Javier Campo (Aecoc) predicts that Spain will be the last EU country to emerge from the current economic crisis


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The president of Aecoc, Javier Campo, has predicted this Wednesday that Spain will be the last country in the EU to emerge from the current economic crisis due to its dependence on seriously affected sectors, such as tourism, leisure and restaurants, and for the lower public contribution that will go to improve the situation of companies. "We will make 11% of GDP in bank aid available to companies, which is an important figure, but less than the 15% -20% that is being allocated to neighboring countries."

In a seminar within the Forum "Post Covid-19 Economy" and organized by Next Education, Campo specified that the Spanish economy will not return to the 2019 indicators until the third quarter of 2022. This forecast is conditional on their not occurring outbreaks that affect the economy and a vaccine is achieved during the first quarter of next year. In this sense, the president of Aecoc has considered that the exceptional nature of the situation requires the analysis of the years 2020 and 2021 together to incorporate the rebound effect that the economy will have next year. "We are facing a 24-month year, which we will close with a 4.5% drop in GDP and around 800,000 jobs destroyed."

Despite the negative prospects, Campo recalls that "this is not a financial crisis like the one of 2008, which caused a drop of 10% of GDP, led to a lack of liquidity in the system and forced a recovery that has lasted for years, but we are facing a supply shock caused by the closure of businesses.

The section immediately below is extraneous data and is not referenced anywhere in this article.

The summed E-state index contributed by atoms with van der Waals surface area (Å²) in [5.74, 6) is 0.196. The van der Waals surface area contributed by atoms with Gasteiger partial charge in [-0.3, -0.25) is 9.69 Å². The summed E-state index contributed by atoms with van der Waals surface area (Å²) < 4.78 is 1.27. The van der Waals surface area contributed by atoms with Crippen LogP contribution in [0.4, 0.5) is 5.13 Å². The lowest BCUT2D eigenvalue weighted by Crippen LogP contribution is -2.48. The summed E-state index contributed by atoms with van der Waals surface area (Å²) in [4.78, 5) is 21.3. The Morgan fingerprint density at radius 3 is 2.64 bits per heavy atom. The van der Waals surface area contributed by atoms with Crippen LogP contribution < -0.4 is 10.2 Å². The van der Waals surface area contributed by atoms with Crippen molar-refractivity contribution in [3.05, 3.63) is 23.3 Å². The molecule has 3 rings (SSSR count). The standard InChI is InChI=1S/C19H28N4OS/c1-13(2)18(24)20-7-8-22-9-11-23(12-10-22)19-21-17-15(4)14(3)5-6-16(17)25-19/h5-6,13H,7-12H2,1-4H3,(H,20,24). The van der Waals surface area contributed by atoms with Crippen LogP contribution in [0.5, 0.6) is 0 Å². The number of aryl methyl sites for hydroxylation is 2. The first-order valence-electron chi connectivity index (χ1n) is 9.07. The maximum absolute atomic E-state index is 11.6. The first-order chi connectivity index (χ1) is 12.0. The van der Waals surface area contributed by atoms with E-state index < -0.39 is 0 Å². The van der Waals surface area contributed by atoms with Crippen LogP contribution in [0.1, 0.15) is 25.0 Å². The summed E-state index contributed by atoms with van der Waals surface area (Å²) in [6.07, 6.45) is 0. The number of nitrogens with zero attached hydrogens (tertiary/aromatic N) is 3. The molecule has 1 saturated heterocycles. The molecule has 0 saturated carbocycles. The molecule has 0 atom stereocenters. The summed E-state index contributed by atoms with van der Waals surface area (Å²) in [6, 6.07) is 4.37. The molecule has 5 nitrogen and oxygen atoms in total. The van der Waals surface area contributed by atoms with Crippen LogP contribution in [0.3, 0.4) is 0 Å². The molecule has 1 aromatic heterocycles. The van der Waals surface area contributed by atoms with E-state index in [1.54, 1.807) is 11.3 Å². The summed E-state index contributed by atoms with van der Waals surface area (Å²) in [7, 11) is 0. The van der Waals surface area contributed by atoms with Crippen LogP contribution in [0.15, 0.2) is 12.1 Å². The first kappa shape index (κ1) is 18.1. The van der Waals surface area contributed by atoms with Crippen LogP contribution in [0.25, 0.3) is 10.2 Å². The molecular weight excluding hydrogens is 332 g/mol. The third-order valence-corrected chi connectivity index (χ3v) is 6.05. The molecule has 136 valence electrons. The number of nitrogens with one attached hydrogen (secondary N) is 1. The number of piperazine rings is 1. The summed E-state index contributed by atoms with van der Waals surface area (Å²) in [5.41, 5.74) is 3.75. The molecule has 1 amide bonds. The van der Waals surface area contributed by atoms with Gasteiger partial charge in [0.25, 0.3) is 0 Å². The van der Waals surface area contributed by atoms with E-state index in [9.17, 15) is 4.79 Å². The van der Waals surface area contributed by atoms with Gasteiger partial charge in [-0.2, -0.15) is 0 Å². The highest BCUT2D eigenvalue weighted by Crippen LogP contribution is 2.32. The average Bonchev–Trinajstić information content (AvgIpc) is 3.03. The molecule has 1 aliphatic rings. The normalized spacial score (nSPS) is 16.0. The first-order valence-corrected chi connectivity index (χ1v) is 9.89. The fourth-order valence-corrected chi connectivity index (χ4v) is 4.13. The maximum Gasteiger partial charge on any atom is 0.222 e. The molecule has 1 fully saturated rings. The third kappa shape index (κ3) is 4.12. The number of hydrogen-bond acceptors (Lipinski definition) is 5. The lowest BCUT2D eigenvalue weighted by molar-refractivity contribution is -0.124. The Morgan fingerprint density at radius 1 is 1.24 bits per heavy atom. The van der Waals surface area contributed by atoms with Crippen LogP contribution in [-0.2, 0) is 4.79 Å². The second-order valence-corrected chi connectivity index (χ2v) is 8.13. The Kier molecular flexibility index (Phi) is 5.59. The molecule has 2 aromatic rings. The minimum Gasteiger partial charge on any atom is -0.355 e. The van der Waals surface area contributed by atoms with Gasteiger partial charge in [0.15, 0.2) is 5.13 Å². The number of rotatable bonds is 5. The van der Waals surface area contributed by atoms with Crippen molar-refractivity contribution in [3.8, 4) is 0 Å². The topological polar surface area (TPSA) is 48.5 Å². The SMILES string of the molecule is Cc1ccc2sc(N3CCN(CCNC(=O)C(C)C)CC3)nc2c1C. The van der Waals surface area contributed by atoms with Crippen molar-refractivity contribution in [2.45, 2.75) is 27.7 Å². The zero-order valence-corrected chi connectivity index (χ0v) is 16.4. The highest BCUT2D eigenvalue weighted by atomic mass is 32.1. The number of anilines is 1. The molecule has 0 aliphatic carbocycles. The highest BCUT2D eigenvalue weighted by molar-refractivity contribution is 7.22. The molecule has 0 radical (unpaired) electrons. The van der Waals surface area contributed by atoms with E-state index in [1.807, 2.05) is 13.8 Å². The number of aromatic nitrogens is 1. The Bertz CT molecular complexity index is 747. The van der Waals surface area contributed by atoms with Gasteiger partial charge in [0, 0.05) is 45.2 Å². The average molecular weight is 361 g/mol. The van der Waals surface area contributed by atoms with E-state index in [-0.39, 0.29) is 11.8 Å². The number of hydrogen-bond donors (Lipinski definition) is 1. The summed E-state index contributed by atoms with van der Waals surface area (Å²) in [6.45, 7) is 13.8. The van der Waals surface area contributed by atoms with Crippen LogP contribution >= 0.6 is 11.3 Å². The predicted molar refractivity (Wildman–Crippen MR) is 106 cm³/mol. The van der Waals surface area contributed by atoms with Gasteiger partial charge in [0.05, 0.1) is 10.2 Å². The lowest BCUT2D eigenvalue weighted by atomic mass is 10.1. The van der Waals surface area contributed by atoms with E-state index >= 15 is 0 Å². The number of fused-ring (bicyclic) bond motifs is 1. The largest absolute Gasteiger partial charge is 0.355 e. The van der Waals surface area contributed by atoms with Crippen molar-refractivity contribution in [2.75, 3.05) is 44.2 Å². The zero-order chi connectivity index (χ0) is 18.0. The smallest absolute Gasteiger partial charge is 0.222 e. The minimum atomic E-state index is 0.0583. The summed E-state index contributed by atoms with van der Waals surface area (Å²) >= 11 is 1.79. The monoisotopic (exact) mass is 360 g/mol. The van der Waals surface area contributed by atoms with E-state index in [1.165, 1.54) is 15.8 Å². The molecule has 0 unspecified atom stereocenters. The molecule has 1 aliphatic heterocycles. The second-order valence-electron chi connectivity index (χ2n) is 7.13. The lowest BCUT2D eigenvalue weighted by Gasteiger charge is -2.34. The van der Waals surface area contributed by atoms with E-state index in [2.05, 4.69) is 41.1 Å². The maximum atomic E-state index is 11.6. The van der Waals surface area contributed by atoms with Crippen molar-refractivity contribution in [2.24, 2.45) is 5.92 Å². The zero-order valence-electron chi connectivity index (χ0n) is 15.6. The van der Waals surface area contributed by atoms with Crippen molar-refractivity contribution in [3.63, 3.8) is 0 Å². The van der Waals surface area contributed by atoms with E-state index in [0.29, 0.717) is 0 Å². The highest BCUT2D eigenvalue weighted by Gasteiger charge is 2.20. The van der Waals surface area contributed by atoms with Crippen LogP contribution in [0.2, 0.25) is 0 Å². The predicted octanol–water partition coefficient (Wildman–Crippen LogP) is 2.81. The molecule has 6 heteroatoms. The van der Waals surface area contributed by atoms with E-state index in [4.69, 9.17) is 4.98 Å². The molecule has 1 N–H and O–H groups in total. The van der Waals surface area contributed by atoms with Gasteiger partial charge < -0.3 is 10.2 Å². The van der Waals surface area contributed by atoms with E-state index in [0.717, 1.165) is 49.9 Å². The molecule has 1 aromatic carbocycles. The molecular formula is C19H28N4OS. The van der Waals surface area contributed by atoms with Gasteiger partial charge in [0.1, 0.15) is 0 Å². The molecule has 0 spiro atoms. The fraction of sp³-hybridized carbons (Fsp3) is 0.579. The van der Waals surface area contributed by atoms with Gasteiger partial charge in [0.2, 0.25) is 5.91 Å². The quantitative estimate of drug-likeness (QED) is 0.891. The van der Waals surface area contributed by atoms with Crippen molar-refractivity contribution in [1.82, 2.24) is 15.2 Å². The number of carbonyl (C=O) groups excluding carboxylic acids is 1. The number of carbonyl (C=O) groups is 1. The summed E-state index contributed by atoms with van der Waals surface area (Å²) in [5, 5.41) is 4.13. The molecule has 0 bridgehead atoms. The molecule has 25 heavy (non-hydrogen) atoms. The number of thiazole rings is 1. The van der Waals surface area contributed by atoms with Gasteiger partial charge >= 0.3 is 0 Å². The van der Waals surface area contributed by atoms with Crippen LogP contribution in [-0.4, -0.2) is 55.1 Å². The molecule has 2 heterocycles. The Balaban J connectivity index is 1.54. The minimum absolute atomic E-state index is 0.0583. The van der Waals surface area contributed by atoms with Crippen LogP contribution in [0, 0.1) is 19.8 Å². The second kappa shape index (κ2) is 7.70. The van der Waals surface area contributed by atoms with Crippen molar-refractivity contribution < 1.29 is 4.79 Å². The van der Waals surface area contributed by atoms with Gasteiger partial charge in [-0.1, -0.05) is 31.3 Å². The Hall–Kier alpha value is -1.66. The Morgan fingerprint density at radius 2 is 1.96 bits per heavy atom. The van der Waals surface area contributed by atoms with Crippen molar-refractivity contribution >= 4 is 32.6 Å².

Along these lines, Javier Campo has applauded the effort of the European Union to facilitate the liquidity of the countries to avoid repeating a financial crisis and has advanced that, after the supply shock, in the next phase of this crisis we will experience a «shock of the demand". The president of Aecoc has advanced that this demand will be affected by the reduction in disposable income and by the fall in the consumer confidence index. As a consequence, spending containment and a search for safe experiences are expected, which will favor the development of electronic commerce. "Everything that prevents people from leaving home will grow," Campo continues.

In the analysis of the lessons that this crisis is providing, Campo has highlighted the need to review all business risk plans. "We have very well identified aspects such as fires and computer attacks, but we did not foresee a lack of availability of people, which are essential to maintain activity," explained the manager.

On the other hand, the president of AECOC has considered that in the near future local production will grow, due to the need to minimize the risk of having highly delocalized productions, and the supply chains will be reviewed to make them more efficient and less dependent on countries like China.

In his review of the situation of the most affected sectors, Campo recalled that with the expected 11% drop in GDP, the survival of many businesses, restaurants and bars is in danger. Specific, Campo has estimated at 40,000 bars that could disappear from the total of 300,000 in Spain. Similarly, he anticipated that international tourism will not return to Spain until Easter 2021, provided there is a vaccine available.

In this sense, he recalled the need for the administration to favor measures such as the relaxation of ERTEs and that, beyond guaranteeing the liquidity of companies, help their solvency. "The 100,000 million guarantees made available by the government will serve, in many cases, to mitigate the losses generated in this crisis, but many companies will continue with broken balance sheets and may end up closing if their solvency is not guaranteed," Campo said.

Finally, Campo has recognized the effort of the entire supply chain, which ensured supply in the most critical phases of the crisis. "The agrifood chain has demonstrated its solidity and its responsibility to guarantee the supply and safety of workers and employees," he said, recalling that "this crisis would have been very different in a situation of food shortages."

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